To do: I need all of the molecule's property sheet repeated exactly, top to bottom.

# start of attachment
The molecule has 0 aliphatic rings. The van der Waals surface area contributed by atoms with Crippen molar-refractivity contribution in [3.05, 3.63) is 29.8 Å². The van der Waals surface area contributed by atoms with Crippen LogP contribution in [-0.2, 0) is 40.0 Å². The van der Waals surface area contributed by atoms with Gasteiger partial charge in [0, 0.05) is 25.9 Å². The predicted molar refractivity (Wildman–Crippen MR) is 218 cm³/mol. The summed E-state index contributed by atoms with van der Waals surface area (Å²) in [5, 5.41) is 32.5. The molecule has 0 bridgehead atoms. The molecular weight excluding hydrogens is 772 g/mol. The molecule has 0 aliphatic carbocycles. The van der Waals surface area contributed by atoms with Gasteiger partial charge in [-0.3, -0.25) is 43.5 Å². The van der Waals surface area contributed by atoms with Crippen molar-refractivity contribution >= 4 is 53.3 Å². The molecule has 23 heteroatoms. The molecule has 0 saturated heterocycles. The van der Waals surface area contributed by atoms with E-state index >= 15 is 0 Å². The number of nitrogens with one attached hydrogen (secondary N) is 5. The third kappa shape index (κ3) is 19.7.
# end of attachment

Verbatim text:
The molecule has 0 aliphatic rings. The van der Waals surface area contributed by atoms with Crippen molar-refractivity contribution in [3.05, 3.63) is 29.8 Å². The van der Waals surface area contributed by atoms with Crippen LogP contribution in [-0.2, 0) is 40.0 Å². The van der Waals surface area contributed by atoms with Gasteiger partial charge in [0, 0.05) is 25.9 Å². The predicted molar refractivity (Wildman–Crippen MR) is 218 cm³/mol. The summed E-state index contributed by atoms with van der Waals surface area (Å²) in [5, 5.41) is 32.5. The molecule has 0 bridgehead atoms. The molecular weight excluding hydrogens is 772 g/mol. The molecule has 0 aliphatic carbocycles. The van der Waals surface area contributed by atoms with Gasteiger partial charge in [-0.3, -0.25) is 43.5 Å². The van der Waals surface area contributed by atoms with Crippen molar-refractivity contribution >= 4 is 53.3 Å². The molecule has 23 heteroatoms. The molecule has 0 saturated heterocycles. The van der Waals surface area contributed by atoms with E-state index >= 15 is 0 Å². The number of nitrogens with one attached hydrogen (secondary N) is 5. The third kappa shape index (κ3) is 19.7.